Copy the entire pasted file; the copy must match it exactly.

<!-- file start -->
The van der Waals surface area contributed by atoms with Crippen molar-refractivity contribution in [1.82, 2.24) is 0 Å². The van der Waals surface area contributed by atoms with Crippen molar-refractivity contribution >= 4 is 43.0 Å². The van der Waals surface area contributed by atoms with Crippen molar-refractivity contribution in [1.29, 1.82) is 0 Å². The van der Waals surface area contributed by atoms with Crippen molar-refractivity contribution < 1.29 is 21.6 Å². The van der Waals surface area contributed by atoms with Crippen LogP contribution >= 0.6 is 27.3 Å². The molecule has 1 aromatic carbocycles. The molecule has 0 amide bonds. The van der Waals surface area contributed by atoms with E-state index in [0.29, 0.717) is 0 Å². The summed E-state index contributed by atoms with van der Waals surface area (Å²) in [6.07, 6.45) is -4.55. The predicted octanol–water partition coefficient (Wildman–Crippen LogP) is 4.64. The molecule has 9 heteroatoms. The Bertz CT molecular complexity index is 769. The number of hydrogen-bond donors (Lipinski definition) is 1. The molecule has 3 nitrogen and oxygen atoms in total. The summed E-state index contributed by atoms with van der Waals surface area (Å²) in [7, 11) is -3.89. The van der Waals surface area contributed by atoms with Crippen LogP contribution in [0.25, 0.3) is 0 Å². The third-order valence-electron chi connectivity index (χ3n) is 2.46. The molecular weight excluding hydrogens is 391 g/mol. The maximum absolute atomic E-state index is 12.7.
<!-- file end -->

The van der Waals surface area contributed by atoms with Crippen molar-refractivity contribution in [1.82, 2.24) is 0 Å². The van der Waals surface area contributed by atoms with Crippen molar-refractivity contribution >= 4 is 43.0 Å². The van der Waals surface area contributed by atoms with Crippen molar-refractivity contribution in [1.29, 1.82) is 0 Å². The van der Waals surface area contributed by atoms with Crippen molar-refractivity contribution < 1.29 is 21.6 Å². The van der Waals surface area contributed by atoms with Crippen LogP contribution >= 0.6 is 27.3 Å². The molecule has 1 aromatic carbocycles. The molecule has 0 amide bonds. The van der Waals surface area contributed by atoms with E-state index in [0.29, 0.717) is 0 Å². The summed E-state index contributed by atoms with van der Waals surface area (Å²) in [6.07, 6.45) is -4.55. The predicted octanol–water partition coefficient (Wildman–Crippen LogP) is 4.64. The molecule has 9 heteroatoms. The Bertz CT molecular complexity index is 769. The number of hydrogen-bond donors (Lipinski definition) is 1. The molecule has 3 nitrogen and oxygen atoms in total. The summed E-state index contributed by atoms with van der Waals surface area (Å²) in [7, 11) is -3.89. The van der Waals surface area contributed by atoms with Crippen LogP contribution in [0.25, 0.3) is 0 Å². The third-order valence-electron chi connectivity index (χ3n) is 2.46. The molecular weight excluding hydrogens is 391 g/mol. The maximum absolute atomic E-state index is 12.7.